Overlays may be selectably displayed over the bit-mapped map image display, such as overlays of information or charts with corresponding features appropriately aligned. Chart overlays may include approach overlays and instrument flight rules route charts.
FIG. 1 is a diagram of a generally preferred arrangement of components of an embodiment of a system of the present invention.
FIG. 2 is a diagram of the presently preferred contents of an element of the diagram of FIG. 1.
FIG. 3 is a diagram of the presently preferred contents of another element of the diagram of FIG. 1.
FIG. 4 is a diagram representing a portion of the presently preferred display and command hierarchy of an embodiment of a system of the present invention.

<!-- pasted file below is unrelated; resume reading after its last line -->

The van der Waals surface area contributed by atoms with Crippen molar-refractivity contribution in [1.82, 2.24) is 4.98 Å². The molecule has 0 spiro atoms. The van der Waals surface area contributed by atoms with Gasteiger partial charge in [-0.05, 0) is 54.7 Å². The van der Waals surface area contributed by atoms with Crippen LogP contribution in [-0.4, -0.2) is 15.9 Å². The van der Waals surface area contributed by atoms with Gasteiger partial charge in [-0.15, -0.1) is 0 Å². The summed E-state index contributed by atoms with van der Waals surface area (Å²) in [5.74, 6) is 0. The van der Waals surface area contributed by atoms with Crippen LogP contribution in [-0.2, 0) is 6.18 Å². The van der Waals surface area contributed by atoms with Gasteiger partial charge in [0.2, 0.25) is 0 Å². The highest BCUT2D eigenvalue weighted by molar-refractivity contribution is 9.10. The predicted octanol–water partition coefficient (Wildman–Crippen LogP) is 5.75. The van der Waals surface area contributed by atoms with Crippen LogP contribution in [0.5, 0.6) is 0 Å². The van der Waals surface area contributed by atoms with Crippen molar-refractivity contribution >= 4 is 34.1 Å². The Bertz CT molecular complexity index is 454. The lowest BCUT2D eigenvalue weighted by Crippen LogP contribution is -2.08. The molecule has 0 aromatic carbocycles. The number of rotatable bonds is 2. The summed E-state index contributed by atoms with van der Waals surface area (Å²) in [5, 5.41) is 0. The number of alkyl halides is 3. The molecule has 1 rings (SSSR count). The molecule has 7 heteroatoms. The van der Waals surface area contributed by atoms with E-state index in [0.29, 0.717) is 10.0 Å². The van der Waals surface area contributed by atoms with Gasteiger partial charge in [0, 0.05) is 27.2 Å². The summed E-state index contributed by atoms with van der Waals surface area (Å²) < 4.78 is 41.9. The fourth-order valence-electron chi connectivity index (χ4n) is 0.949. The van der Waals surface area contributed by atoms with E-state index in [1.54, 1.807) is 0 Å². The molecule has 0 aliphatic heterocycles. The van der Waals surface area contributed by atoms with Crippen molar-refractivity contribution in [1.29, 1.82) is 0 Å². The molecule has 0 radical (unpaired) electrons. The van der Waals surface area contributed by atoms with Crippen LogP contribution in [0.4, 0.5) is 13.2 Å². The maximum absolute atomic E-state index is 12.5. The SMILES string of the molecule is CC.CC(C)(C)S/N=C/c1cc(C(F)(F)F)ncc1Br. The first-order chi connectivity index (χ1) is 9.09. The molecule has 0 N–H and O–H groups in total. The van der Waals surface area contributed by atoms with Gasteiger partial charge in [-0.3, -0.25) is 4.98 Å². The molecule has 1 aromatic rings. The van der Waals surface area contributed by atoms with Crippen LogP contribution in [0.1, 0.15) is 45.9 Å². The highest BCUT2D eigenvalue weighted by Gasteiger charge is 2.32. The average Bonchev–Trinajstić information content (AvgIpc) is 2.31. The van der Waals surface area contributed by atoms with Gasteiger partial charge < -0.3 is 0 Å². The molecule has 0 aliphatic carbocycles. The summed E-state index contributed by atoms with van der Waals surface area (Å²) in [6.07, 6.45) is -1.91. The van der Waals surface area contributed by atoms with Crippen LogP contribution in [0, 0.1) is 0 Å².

FIG. 5 is a diagram representing another portion of the presently preferred command hierarchy of an embodiment of a system of the present invention.
FIG. 6 is a diagram representing yet another portion of the presently preferred command hierarchy of an embodiment of a system of the present invention.
FIG. 7 is a diagram representing still another portion of the presently preferred command hierarchy of an embodiment of a system of the present invention.
FIG. 8 is a diagram representing a portion of a presently preferred display configuration of an embodiment of a system of the present invention.
FIG. 9 is a diagram showing another portion of a presently preferred display configuration of and embodiment of a system of the present invention.
FIG. 10 is a diagram of still another portion of the presently preferred command hierarchy of an embodiment of a system of the present invention.
FIG. 11 is a diagram showing yet another presently preferred display configuration of an embodiment of a system of the present invention.